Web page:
85bears Member

    No shit. I'm getting to the age, late 20s, where it's time to decide if I want to stay in this long term or if I want to a field with greater stability. It's a scary time. I don't want to stick with this, then get laid off at 36 or 37 when it might be too late to take a couple of years to learn a new trade.
  8. Let's make a list of the other businesses that, in tight financial times, opt to provide customers (readers in this case), with less product and hope they continue to buy it like they did before.
    The one edge we have is depth of analysis on last night's game. That doesn't necessarily mean more shot charts and graphics, though they should be a part of it. More, it means analysis, perspective, the view from one player's vantage point, or what it means tomorrow or next week.
    ESPN and the others get to that in the World Series, Finals, etc, but it's up to the local papers to do that 24/7, 365.
    Blogs, podcasts, streaming video, all that is cool, but if the daily grind is reduced to scrubbede clean AP stories with no adjoining depth (sidebars, notes, columns), what they are really saying is that they don't know what to do, but for starters, let's save as much money as possible.
    Run up the white flag, boys, you've quit.
  9. Michael_ Gee

    Michael_ Gee Well-Known Member

    Those who say sports doesn't sell papers are wrong, or lying because that sounds better than "sports is so expensive". At the Herald, a September with the Red Sox in contention averaged 10 percent higher circulation than one without. The October, 28,2004 Herald sold 1 million copies for a paper with 240,000 daily circulation. That's only because they couldn't print any more, too. By contrast, 9/11 circulation went up about 25 percent.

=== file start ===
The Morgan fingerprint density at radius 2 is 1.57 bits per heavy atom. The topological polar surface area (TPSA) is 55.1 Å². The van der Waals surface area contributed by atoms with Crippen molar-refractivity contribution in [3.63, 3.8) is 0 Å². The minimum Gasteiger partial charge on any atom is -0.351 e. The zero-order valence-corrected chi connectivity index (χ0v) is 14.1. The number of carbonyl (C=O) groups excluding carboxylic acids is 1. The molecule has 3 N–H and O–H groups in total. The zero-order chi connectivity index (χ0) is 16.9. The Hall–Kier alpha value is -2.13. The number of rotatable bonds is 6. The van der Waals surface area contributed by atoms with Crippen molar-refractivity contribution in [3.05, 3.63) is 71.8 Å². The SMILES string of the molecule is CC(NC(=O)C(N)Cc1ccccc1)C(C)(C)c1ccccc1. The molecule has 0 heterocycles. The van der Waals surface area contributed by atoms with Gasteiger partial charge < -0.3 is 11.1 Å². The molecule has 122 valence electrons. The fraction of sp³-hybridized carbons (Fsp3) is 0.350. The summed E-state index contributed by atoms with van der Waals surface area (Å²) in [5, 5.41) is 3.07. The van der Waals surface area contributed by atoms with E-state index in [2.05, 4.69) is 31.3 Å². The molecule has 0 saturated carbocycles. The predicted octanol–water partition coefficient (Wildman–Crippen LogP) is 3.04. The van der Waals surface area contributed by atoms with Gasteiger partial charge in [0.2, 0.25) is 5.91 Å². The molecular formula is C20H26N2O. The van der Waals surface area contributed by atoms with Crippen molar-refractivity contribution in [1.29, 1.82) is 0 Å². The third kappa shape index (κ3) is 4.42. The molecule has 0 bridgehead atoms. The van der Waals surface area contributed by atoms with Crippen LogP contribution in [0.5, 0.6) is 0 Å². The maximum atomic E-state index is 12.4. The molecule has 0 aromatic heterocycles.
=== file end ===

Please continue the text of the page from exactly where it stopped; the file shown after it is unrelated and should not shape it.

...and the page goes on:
As for local news being the paper's province, well, the Globe has notably localized its front page and news coverage in the past year, and its circulation has dropped like a brick.
    Newspaper customers are like customers for anything else. They want, above all, MORE for their money. They're also not idiots, so when they get less instead, they stop buying. The DMN will find that out soon enough.
  10. BYH

    BYH Active Member

    This is a brilliant post.
  11. jambalaya

    jambalaya Member

    I don't understand why some would think sports doesn't drive Dallas. In fact, when Dave Smith took over the paper put tremendous resources into two sections: sports and business. The belief was, those readers brought in the most dough through subscriptions and ads. The system worked and is the main reason why Dallas became the force that it is.

    What I don't understand is, if you're going to offer your content on the web, who is going to provide it? Are they just saying AP and wire is enough on national stuff? And if the point of all this (if it's true) is to go local, since when are the Rangers, Aggies and Horns not considered local?
  12. Hoops, for an ACC guy, you are amazingly tuned in to Big 12 geography. ;D